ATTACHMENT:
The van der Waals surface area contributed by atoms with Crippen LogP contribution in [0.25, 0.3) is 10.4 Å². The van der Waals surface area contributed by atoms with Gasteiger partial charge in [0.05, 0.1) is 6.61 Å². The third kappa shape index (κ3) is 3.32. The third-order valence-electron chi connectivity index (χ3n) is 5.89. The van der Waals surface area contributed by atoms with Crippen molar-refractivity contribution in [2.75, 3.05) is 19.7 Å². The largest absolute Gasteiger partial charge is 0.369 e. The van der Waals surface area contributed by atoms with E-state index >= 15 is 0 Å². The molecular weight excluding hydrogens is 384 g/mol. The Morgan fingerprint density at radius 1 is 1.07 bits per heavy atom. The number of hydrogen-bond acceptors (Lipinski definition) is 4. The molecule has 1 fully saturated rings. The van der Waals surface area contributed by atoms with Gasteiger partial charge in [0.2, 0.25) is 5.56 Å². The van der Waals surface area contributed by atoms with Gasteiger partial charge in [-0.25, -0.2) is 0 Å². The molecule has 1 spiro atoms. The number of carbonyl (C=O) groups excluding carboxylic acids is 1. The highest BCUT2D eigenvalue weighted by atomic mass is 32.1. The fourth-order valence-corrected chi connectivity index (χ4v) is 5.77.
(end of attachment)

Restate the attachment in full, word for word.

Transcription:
The van der Waals surface area contributed by atoms with Crippen LogP contribution in [0.25, 0.3) is 10.4 Å². The van der Waals surface area contributed by atoms with Gasteiger partial charge in [0.05, 0.1) is 6.61 Å². The third kappa shape index (κ3) is 3.32. The third-order valence-electron chi connectivity index (χ3n) is 5.89. The van der Waals surface area contributed by atoms with Crippen molar-refractivity contribution in [2.75, 3.05) is 19.7 Å². The largest absolute Gasteiger partial charge is 0.369 e. The van der Waals surface area contributed by atoms with E-state index >= 15 is 0 Å². The molecular weight excluding hydrogens is 384 g/mol. The Morgan fingerprint density at radius 1 is 1.07 bits per heavy atom. The number of hydrogen-bond acceptors (Lipinski definition) is 4. The molecule has 1 fully saturated rings. The van der Waals surface area contributed by atoms with Gasteiger partial charge in [0.2, 0.25) is 5.56 Å². The van der Waals surface area contributed by atoms with Gasteiger partial charge in [-0.25, -0.2) is 0 Å². The molecule has 1 spiro atoms. The number of carbonyl (C=O) groups excluding carboxylic acids is 1. The highest BCUT2D eigenvalue weighted by atomic mass is 32.1. The fourth-order valence-corrected chi connectivity index (χ4v) is 5.77.